Jacob, His Family Drama + 1 Woman
Every family has problems. And for some, what looks good on the outside is often not the case of what’s going on in the inside. Jacob, one of the Old Testament patriarch's, his family is not exempt from family problems. His youth choice of stealing his brother, Esau’s birthright haunted him for a time and he wrestled with God over it. But God forgave Jacob because He had a plan for his bloodline. And then, Jacob exercised bad parenting when he showed extreme favoritism of Joseph (and Benjamin), the children from the union of his favorite wife. This favoritism got Joseph sold into slavery and sent to live in Egypt for many years, and all the while Jacob thought his son [Joseph] was dead. But again God worked through the family issues because He had a plan for Jacob’s bloodline.
God is often in the business of reconciling family members back together, and changing individual lives within families. And then He often glorifies those that were once broken so that He can get the ultimate glory.
For this post I want to firstly look at Jacob’s third son, Judah, born from Leah, the wife that Jacob didn’t love. Secondly, I want to look at Judah’s relationship with Tamar, his [Judah’s] daughter-in-law, taken from Genesis 38. Thirdly, I want to briefly show what women today can learn from the Tamar story. And lastly, I want to show the significance of Tamar and how God uses family brokenness to carry out His plans.
A look at Judah:
Judah was a militant angry man. And understandably so. His anger was driven by the fact that he felt rejection early in life. His father didn’t love his mother. His father favored his two half brothers (Joseph and Benjamin) over he and his 9 full brothers. As a result of his feelings of rejections, Judah was a part of the campaign to sell Joseph into slavery in Egypt. Though he still had to deal with the fact that his father doted on his baby half-brother, Benjamin. His anger caused him to leave home and live among pagans, the Canaanites. He forged alliances with them; he married one, and started behaving ruthlessly like them. And he raised ruthless sons that were so wicked that God cut their lives short. He didn’t have a relationship with God; he willfully disobeyed God by not allowing Tamar to carry on his family’s line to becoming pregnant. Judah was a strong-minded and willful man, but he was a lost man.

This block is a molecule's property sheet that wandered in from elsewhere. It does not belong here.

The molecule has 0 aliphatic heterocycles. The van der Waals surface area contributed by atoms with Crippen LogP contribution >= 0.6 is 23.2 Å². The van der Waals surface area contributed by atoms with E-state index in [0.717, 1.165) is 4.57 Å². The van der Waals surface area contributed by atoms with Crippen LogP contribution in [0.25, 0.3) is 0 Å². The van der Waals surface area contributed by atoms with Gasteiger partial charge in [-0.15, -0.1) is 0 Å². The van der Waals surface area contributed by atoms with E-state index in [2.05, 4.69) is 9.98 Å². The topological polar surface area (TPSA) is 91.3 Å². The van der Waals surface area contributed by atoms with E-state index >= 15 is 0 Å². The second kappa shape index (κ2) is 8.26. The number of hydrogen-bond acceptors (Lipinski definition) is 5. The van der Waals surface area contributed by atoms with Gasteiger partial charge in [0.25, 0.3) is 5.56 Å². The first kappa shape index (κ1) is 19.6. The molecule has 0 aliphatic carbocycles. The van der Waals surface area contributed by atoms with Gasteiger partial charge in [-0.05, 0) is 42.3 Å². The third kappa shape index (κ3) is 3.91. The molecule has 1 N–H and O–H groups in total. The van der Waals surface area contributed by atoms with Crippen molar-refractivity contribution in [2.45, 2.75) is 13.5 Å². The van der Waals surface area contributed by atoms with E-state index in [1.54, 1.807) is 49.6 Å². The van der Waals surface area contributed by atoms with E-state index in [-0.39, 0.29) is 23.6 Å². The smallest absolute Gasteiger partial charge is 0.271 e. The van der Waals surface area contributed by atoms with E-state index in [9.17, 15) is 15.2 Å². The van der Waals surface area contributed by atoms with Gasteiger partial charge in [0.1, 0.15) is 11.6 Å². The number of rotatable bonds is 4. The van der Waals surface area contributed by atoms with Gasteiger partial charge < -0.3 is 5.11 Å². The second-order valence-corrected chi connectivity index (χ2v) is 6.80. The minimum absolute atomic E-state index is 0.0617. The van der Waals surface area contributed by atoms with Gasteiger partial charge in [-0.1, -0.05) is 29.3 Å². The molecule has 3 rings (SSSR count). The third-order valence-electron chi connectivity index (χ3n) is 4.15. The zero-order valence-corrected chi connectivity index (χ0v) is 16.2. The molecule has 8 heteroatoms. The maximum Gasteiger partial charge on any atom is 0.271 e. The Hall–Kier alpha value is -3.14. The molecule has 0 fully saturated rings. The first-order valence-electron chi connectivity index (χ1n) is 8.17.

But God used a woman, Tamar, Judah’s daughter-in-law to break Judah. It was through Tamar’s brave actions and being confronted with his past sin of selling Joseph into slavery that broke Judah, and he was reconciled back to God by repenting of his past life choices.
Judah’s relationship with Tamar:
Go read Genesis 38. I won’t go into a long summary but basically, Judah, had 3 sons. They were wicked. A woman named Tamar (probably a Canaanite) was married to his oldest son, Er. He was wicked and he died. They didn’t have children. So Tamar was given in marriage to his second son, Onan. He was wicked too. Onan didn’t fulfill his duty of having a child to preserve Er’s name. The Bible said he willingly poured his semen on the ground to not allow Tamar to conceive. In this time it was heartbreaking for a woman to not have a child (still is); and, for a man to not have a child to carry his name was a big deal for the time and culture. Tamar was sent home to wait until the third brother, Shelah, was of age to marry. I’d imagine that Tamar was tired of being tossed around by Judah, and having learned that he was a widower, she took a window of opportunity and disguised herself as a prostitute to Judah and became pregnant with twins to preserve his family’s line. There’s more detail here upon finding out Tamar was with child, his child, so go read the story of Jacob’s family. Judah burned with anger upon finding out, but after he realized the wisdom of Tamar’s decision, he called her “righteous” (Genesis 38:26).
According to author Carolyn Custis James, Tamar wasn’t called “righteous for her quiet and gentle spirit. She was righteous by being strong and assertive. She was a Godly leader. She confronted Judah, the future leader of Jacob’s family, for turning his back on God’s covenant, and her courageous actions led him back to God. She was committed to build the house of Jacob and used her strength, her wit, and her courage to do what was right in God’s eyes. Judah rightly called her righteous.”
What can women in the 21st Century learn from Tamar:
It’s not only ok but it’s necessary for women to speak up when we see sin and wrongdoing going on in our families or the church. “Righteous strength like Tamar’s is an asset to the church. When we discard the strength of women, we disable a powerful weapon against the enemy and remove a vital safeguard for men. God calls the ezer (the helper) to be strong.” (James)
God often uses the once broken to carry out his plans:
Tamar didn’t emasculate Judah in any way. She actually empowered him as a man and made him a better man because of his encounter with her. God was displeased with Judah because He knew the plan he had for Jacob’s family line through Judah. It should seem that God would have allowed Jesus to come through the tribe of Joseph or Benjamin- the good children of Jacob. But, God took a broken, angry, lost, and rebellious man and reconciled Judah back to Himself. And then God glorified Judah by allowing an awesome men like Boaz, King David and the Lion of the tribe of Judah [Jesus] to be born from Judah’s seed. And, God used a woman who fought to preserve that line. “Tamar is the best role model in Genesis for the ezer, the strong helper. She is rightly included in Matthew’s genealogy as a forerunner of the king.” (James).
Let us resolve to follow God and trust Him in family brokenness, to not live in rebellion but to surrender to Him that His plans for our lives are always better than any plan we could think for ourselves.
Happy Friday xx!
**Thumbnail photo courtesy of WomenoftheBible.net